Pop Quiz: What Time Is It?

dial=gauge pressure cannerDial Gauge Testing Time! As the temperatures warm (or not so much) let that be a reminder it’s the time of year again to get your pressure canner dial gauge tested. Dial gauges need to be tested for accuracy before each canning season or after dropping or banging it.

The manufacturer of your pressure canner is best able to provide you with instruction for inspection/gauge testing. Some companies require that you mail it in to them. You may also ask at a local hardware store or contact your local Cooperative Extension office, as some of them will do gauge testing for some brands of dial gauge pressure canners if they have an agent at that location who is trained to do so. Select your state from the drop-down list on this search tool to locate your county office:  Find Your Local Extension Office.

Also as part of an annual “check-up”, make sure all parts of your pressure canner are in good condition.  If your canner has a rubber gasket, make sure it is flexible and soft, not brittle, sticky or cracked. Check the openings on any small pipes or vent ports to be sure they are clean and clear of any debris.

If you don’t have a pressure canner and are thinking about getting one, then make sure you select a pressure canner that is capable of holding at least 4 quart-size jars upright, on the rack, with a lid that secures airtight. If it is smaller than that, we do not recommend it for home canning using USDA canning procedures.

Whether your pressure canner has not yet been used this season or is new out of the box, it is a good idea to make sure it is working properly before preparing a canner load of jars.  Put several inches of water in your pressure canner, and pressurize it as if canning.  Make sure it gets to the pressure needed and can be maintained there without leaking.  This is a good time to practice de-pressurizing the canner as if it had jars in it and then go through the steps for opening your canner as desired.  Read step-by-step procedures for using pressure canners on the NCHFP website.

IMG_1027This blog post contains a revision of Can Your Vegetables Safely by Dr. Elizabeth Andress.

Simply Soup

tomato vegetable soupThis cold, long winter will be a memorable one for many. Hopefully you made use of your reserve of fresh and preserved foods, but you may have made your way through it all! If you are already thinking about preparing for next year, then you may like the idea of canning soup to bring delicious and nutritious warmth during the coldest days.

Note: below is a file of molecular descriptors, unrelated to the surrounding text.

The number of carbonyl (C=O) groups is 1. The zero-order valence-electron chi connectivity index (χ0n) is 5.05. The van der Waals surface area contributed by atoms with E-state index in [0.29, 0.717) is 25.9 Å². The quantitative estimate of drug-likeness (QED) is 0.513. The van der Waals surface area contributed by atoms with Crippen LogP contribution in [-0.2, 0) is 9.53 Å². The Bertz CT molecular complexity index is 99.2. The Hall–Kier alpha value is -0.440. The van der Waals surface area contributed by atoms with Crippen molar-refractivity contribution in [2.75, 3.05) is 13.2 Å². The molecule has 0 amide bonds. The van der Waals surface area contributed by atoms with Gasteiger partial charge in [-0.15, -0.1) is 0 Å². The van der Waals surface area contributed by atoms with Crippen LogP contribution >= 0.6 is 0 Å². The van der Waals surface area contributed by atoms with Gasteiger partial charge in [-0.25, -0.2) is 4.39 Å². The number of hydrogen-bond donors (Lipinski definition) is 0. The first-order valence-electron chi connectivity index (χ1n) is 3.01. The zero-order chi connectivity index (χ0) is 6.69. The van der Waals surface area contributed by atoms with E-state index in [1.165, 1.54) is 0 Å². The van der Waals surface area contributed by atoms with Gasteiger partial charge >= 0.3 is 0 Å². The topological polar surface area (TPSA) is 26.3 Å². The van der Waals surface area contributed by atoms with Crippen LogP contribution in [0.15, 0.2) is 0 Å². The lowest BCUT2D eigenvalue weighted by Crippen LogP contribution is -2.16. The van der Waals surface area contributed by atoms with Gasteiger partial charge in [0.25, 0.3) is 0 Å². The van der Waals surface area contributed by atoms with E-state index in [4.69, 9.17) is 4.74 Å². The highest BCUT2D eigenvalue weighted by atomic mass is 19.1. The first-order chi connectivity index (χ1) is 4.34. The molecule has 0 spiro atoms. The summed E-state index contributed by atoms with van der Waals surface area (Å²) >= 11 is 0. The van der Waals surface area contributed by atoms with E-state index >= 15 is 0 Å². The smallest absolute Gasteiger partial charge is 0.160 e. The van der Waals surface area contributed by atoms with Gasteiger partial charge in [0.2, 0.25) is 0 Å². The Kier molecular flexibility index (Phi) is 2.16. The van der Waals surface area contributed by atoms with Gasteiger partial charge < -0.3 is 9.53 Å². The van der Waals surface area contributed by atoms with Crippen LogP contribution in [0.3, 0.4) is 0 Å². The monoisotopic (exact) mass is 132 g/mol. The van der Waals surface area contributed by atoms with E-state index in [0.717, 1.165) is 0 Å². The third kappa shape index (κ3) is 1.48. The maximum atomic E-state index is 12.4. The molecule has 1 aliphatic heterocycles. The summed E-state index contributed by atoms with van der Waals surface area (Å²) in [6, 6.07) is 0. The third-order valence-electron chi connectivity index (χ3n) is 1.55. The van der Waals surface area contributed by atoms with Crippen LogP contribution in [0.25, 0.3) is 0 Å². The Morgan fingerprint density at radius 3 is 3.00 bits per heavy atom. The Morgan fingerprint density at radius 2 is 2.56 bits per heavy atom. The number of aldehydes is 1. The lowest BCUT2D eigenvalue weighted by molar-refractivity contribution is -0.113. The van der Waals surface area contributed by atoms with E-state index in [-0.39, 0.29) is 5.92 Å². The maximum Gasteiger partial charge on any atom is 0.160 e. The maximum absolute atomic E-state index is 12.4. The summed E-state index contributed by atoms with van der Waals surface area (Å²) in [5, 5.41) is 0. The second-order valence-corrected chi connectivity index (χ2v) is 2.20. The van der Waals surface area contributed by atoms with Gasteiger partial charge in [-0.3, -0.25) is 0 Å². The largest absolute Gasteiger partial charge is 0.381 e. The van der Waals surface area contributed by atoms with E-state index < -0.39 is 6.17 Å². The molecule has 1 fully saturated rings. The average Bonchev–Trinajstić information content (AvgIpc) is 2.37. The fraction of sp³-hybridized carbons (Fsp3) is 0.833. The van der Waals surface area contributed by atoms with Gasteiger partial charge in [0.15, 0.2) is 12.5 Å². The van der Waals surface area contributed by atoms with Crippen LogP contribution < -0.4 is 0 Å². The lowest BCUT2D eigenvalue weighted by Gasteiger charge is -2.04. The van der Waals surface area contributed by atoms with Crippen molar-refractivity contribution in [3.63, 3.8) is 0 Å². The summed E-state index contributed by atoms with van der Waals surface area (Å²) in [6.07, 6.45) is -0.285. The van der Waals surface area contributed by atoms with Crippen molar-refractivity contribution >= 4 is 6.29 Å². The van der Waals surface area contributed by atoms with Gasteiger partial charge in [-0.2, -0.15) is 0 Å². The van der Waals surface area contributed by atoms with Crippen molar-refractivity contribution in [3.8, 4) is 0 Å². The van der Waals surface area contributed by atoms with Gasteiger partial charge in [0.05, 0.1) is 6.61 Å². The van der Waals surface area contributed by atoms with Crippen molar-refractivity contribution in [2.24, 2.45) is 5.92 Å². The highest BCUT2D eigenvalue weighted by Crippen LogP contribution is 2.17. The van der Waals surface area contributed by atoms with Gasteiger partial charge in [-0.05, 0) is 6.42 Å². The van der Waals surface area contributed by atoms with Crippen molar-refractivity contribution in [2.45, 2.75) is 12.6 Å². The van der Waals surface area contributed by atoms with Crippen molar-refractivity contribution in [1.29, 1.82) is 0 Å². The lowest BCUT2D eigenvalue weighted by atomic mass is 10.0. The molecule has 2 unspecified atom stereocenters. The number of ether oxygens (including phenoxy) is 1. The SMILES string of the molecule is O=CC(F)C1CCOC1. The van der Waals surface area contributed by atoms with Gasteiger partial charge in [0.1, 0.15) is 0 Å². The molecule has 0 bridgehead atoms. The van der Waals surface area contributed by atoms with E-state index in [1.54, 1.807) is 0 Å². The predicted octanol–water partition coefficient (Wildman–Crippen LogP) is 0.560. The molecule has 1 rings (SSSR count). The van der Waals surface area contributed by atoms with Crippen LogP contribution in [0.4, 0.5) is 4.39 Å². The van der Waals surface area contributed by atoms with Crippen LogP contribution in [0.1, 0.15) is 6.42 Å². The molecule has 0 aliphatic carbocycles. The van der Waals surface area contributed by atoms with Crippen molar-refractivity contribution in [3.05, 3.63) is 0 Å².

Different from the vast majority of USDA canning recommendations, our recommendation for IMG_1071Canning Soup allows you to have some choice of vegetables, dried beans or peas, meat, poultry, or seafood. However, that does NOT mean that it is safe to can just any combination and proportions of ingredients, sorry!  For your safety, please regard these key precautions before before getting out your pressure canner (and yes, a pressure canner is required for canning soup):

  • Our recommendation for canning soup does NOT allow you to include noodles or other pasta, rice, flour, cream, milk or other thickening or dairy ingredients.
  • The procedure for canning soup says “Each vegetable should be selected, washed, prepared and cooked as you would for canning a ‘hot pack’ according to USDA directions”, which means that there must be a canning recommendation for each added ingredient. As examples, for this reason we cannot recommend adding cabbage nor cured meats like cured ham to canned soup.
  • It is also very important when canning soup that you “Fill jars halfway with solid mixture.” The reason behind filling the jar 1/2 with solids and 1/2 with liquid is to ensure the safety of the product. Our recommendation for canning soup may have a substantial amount of variability based on which vegetables and/or meats are selected and in what proportions. The 1:1 liquid to solid ratio ensures that a certain rate of heating occurs so Soup filled jars half and halfthat the dangerous bacterial spores of botulinum will be destroyed no matter which ingredients (that are noted in the recommendation as acceptable) you select and prepare as directed. Heat transfers more easily and quickly through liquid than through solids and dense mixtures, so a new canning process time would have to be determined through product testing if you were to increase the solid to liquid ratio.

If you choose to follow canning recommendations from another source, then you are choosing to trust their product testing of their recipe, procedure, and process time — they are responsible for their own product testing and you could certainly contact them if you have questions about their recommendations.

Our canning VegSoup1recommendations are meant to be followed exactly as written, and we unfortunately cannot provide individual testing of homemade recipes. If you are still wondering if you can can your favorite homemade soup recipe at home, please read our Burning Issue: Canning Homemade Soups.  Remember too that once you can soup as recommended, you can add your choice of ingredients AFTER you open the jars and re-heat the soup for serving!